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of transactions, public and private, which has been induced by the sudden transition from an habitual state of war with almost all the world to a general state of free and liberal intercourse. If England be true to her principles, if she show as much vigour, wisdom, and perseverance, in meeting the first difficulties of peace, without departing from the principles upon which her permanent prosperity must always rest, as she exhibited during the protracted difficulties of war without departing from her principles of moral and political integrity, the transition will be made without danger, and in a short period she may sit quietly down to enjoy her reward. The elements of mischief, in the mean time, however, must be expected to work busily: doubtless, in many cases without any bad intent among those who may call them into action. General principles will probably be applied to particular circumstances, with as much eagerness and confidence on the corn question as we recollect them to have been urged on the bullion question. But the natural good sense of the country will meet them in the same manner, and the result of experience will in this case, as it did in that, tend to the confusion of the interested and ill-intentioned, and the conviction of the candid and sober-minded disputant.

In the case immediately before us, of a market overstocked by excessive growth, it is easy to foresee how the cultivators themselves will apply the remedy. Finding grain a drug in the market, they will be induced to diminish the breadth of land sown, and to convert it to other purposes of cultivation, until the price of grain again rises in the market; and, as the present cheapness of food will

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probably give an impulse to the increase of population, a further demand will soon occur, which will restore the profitable cultivation of grain to the lands now diverted from it. This alternating process will certainly produce a fluctuation in the price of com; and, generally speaking, it is certainly true that, after the agricultural state of society is passed, an independent supply of grain cannot be raised upon inferior soil, without some fluctuation of price in the market. It is the rise of prices which produces further cultivation, and the consequent production which again depresses the price till increasing population calls for a further produce. But these fluctuations will never be very great, in the natural course of things, in any free and industrious country possessing plenty of capital. A trifling rise in price is a sufficient indication to the capitalist where he can lay out his money to advantage; and in a rich and flourishing community the competition is usually rather among the possessors of capital for its profitable investment, than among the possessors of profitable employments for the use of capital. A small rise in the price of grain would always carry a corresponding portion of capital to the soil, and the quick returns will prevent that trifling rise from being aggravated into a high price. The fluctuations of price can never therefore be very great in the ordinary course of things, where the distribution of capital is left to its free course: and it would be plainly absurd to ascribe the great fluctuations of the present moment to any causes, which ought to influence the legislature in the adjustment of the pernaanent interests of agriculture as connected with those of the other classes of society. So great a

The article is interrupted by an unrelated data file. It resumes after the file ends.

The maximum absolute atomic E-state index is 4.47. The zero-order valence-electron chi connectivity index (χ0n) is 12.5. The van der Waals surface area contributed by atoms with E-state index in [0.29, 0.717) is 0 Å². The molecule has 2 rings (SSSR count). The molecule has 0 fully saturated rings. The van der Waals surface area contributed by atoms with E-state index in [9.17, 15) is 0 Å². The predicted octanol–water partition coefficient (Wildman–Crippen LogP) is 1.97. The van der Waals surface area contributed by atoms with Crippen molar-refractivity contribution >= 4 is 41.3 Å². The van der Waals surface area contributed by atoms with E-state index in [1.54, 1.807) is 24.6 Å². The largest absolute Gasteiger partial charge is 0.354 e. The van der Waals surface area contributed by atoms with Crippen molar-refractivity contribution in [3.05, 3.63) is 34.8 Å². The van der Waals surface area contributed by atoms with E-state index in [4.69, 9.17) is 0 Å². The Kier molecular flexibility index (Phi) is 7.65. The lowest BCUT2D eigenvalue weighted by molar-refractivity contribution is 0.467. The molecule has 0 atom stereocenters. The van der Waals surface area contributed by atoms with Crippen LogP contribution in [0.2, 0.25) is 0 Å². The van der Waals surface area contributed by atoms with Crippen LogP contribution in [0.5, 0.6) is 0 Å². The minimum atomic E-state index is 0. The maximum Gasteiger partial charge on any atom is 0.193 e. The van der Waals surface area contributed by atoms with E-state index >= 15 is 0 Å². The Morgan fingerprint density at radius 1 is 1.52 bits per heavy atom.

depreciation in the value of produce could never have occurred without the violent revulsion produced by the sudden stoppage of the demands created by a protracted war. To argue therefore upon the inconveniences arising from such an unnatural fluctuation as the ground for recurring to a system of supply permanently dependant upon other countries, a system, too, which would be occasionally* subject to fluctuations still greater, and to consequences infinitely more fatal, is as I have ventured to assert, plainly absurd. It was just the sort of argument used upon the bullion question, and its application rests on grounds very analogous. A sudden effect wrought by violent and temporary causes was presumed to have arisen from the regular and natural operation of general principles ; and a remedy was recommended arising out of those principles, which would evidently have been ruinous, if its advocates were (as they now confess themselves to have been) to a considerable extent mistaken in the cause of the evil.